About 80-minutes’ drive north-west from Canberra, 4600 to 6000 cars each day pass the historic old mill in Harden Murrumburrah. The historic building is sited on Murrumburrah’s main thoroughfare on the Burley Griffin Way, and for many years locals and passersby have wondered whether there’s a future use for the complex.
Sydneysiders Greg Medway and his partner Robin Cooper purchased the mill and share a vision for an education centre and artistic hub, the type that are thriving throughout regional Victoria, where old industrial mills are alive with tourists.
As an educator, Greg struck success teaching emotional intelligence to business owners in Shanghai, China where he worked with managers, executives and even senior staff from the Australian Consulate-General in Shanghai.
“Chinese value education, we don’t in Australia,” Greg says. “The Chinese have had a life of rote learning, learning by memory and repetition. We are showing them the creative part of their brain and how that can influence and make their business more successful.”
It’s an approach he hopes to bring to the Murrumburrah mill, believing that it can add significantly to the region’s tourism.
Further west David Lowy (the son of Westfield founder Frank Lowy), has established the Temora Aviation Museum based on warbird aircraft, where enormous crowds from across Australia attend annual air shows.
“There is nothing between Canberra and Temora where the warbirds are. There’s 250 kilometres of nothing, so it would be something outstanding, totally different. Its whole design and concept is unique, so we wait patiently for investors,” Greg says.
Miles Murphy built the flour mill in 1863. He sold it to Thomas Allsop in 1868 who upgraded and increased its capacity, turning out award-winning flour. Beneath one of the corrugated buildings is a 1922 wooden silo which will be restored.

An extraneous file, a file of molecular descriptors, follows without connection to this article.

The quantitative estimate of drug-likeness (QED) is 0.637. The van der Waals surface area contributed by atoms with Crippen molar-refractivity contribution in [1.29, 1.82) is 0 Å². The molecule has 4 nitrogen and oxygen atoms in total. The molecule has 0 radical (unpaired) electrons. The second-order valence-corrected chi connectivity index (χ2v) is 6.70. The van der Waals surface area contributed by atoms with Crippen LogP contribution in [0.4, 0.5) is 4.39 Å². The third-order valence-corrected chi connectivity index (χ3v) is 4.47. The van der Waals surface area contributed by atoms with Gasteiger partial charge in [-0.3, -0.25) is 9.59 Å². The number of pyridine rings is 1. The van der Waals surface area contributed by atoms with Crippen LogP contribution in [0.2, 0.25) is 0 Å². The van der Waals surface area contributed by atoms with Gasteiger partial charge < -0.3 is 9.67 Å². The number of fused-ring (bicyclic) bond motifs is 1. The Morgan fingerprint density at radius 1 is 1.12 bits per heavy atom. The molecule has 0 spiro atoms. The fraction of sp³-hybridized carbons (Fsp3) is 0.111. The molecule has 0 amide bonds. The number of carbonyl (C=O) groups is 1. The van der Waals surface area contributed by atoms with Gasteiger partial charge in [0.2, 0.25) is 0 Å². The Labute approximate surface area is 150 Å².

Greg and Robin live in a home in the mill complex. They say the overall site is compact and efficient and some of the old machinery could be resurrected as an exhibition.
The ‘Bronze Bill the Bastard’ project to recreate an Australian Light Horse legend has been reproduced in one of the grain sheds.
“A lot of people come for Bill the Bastard. That’s a small indication of what this centre could be,” Greg says. “The space will later become a centre for sculpture and alternative art that is not around this area. That is something that Robin is going to push.”
Greg and Robin are proposing 42 different possible activities including:
- A five-storey glass and timber silo converted for hydroponics
- Research and experiments in the four-storey brick mill
- A free-fall vacuum
- Restaurant and Chinese tea house, or
- A glass-topped aquaculture facility, where people walk over the top to see fish breeding below.
The old mill project has development application approval as a centre for agriculture innovation, subject to conditions. Approval fees of $350,000 including $98,000 to Goldfield Water, will have to be paid. Greg has applied for four or five grants, enlisting specialists to complete applications.
One submission consumed 270 hours.
“It is like a horse race. If you get one commitment that is enough to get everyone else interested, but we have not got to that point. They were not large grants, one was down to $100,000. That would be enough to say we had government backing, that would make a huge difference in the market place. But we never got there,” Greg says.
“We have a sophisticated business plan,” he says. “The viability report shows it would employ 74 people, there are going to be 42 different activities in this. We had a Danish robotics research company willing to come but, of course, we have been waiting so long to get a grant.
“As well as entertainment, the old mill will be a registered training organisation, with courses centred on agriculture. It will be hands-on, where the kids can come and tinker and do things,” Greg says.